A human case of the West Nile Virus has been reported in Brookhaven. The patient, a 72-year-old man, is hospitalized.

The DeKalb County Board of Health reported the case to the city of Brookhaven, according to a city press release. DeKalb officials did not specify a neighborhood where the virus was contracted, according to a city spokesperson.

DeKalb County health officials and the city have been monitoring and treating for the prevention of the mosquito population within Brookhaven for months, according to the press release. DeKalb officials have been monitoring mosquito activity at Blacburn Park and Murphey Candler Park as well as treating storm drains along roads throughout the city. To date, no positive West Nile Virus mosquitoes have been captured in Brookhaven.

“In an abundance of caution, we are working with the DeKalb County Board of Health and redoubling our efforts to minimize any exposure to the West Nile virus in Brookhaven,” said City Manager Christian Sigman. “We are comparing our stormwater drainage maps with the Board of Health maps, to ensure every storm drain is treated with a larvicide which is safe for humans, but interrupts the life cycle of mosquitoes. This includes all of our parks and ponds in the city.”

The DCBOH advises that most people infected with WNV have no symptoms or experience mild flu-like symptoms, the virus potentially can cause serious and sometimes fatal illness. The chance that any one person is going to become ill from a single mosquito bite is low. The risk of severe illness and death is highest for people over 50 years old, although people of all ages can become ill.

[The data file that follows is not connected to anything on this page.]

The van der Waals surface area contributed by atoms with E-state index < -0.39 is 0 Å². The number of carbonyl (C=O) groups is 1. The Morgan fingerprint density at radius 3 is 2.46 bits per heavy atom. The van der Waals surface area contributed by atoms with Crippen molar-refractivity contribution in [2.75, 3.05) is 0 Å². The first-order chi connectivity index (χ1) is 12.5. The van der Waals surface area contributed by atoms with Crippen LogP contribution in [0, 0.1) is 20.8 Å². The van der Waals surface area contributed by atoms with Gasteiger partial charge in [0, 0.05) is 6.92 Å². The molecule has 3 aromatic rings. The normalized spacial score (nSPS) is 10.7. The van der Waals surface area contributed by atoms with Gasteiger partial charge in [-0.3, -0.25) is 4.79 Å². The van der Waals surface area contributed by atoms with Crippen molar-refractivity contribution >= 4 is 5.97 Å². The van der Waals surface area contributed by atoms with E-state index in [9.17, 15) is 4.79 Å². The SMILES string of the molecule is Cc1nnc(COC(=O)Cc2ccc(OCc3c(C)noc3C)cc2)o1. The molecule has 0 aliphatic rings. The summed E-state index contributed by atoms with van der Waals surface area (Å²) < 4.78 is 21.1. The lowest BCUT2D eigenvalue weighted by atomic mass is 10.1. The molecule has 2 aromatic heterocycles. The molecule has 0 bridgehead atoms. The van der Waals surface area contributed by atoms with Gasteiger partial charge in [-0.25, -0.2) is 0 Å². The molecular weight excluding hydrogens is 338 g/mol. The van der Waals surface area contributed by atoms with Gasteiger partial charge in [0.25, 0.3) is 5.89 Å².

The easiest and best way to avoid WNV is to prevent mosquito bites. While the potential for WNV transmission exists throughout the metro area, a positive WVN case indicates a higher risk in the Brookhaven area at this time.

The DeKalb County Board of Health program technicians will be in the Brookhaven area providing additional mosquito control services including applying larvicide and investigating for mosquito breeding sites. The larvicide product, Altosid, will keep mosquito larvae from developing into flying biting insects, according to the press release.

The Board of Health advises the following precautions to prevent the spread of mosquitoes and the WNV:

Apply insect repellent — DEET, picaridin, oil of lemon eucalyptus and IR3535 are effective repellents recommended by the Centers for Disease Control and Prevention. For more information, visit: http://www.cdc.gov/westnile/prevention/index.html

When possible, wear long sleeves, long pants and socks particularly at dawn and dusk and in mosquito-prone areas.

Eliminating standing water in gutters and items such as planters, toys, wheelbarrows and old tires.

Trim tall grass, weeds and vines to discourage mosquitoes

Ensure window and door screens fit tightly to keep mosquitoes out of the home.

For more information about WNV visit the following web sites:
http://www.cdc.gov/westnile/
http://dekalbhealth.net/envhealth/west-nile-virus/
www.dekalbhealth.net/envhealth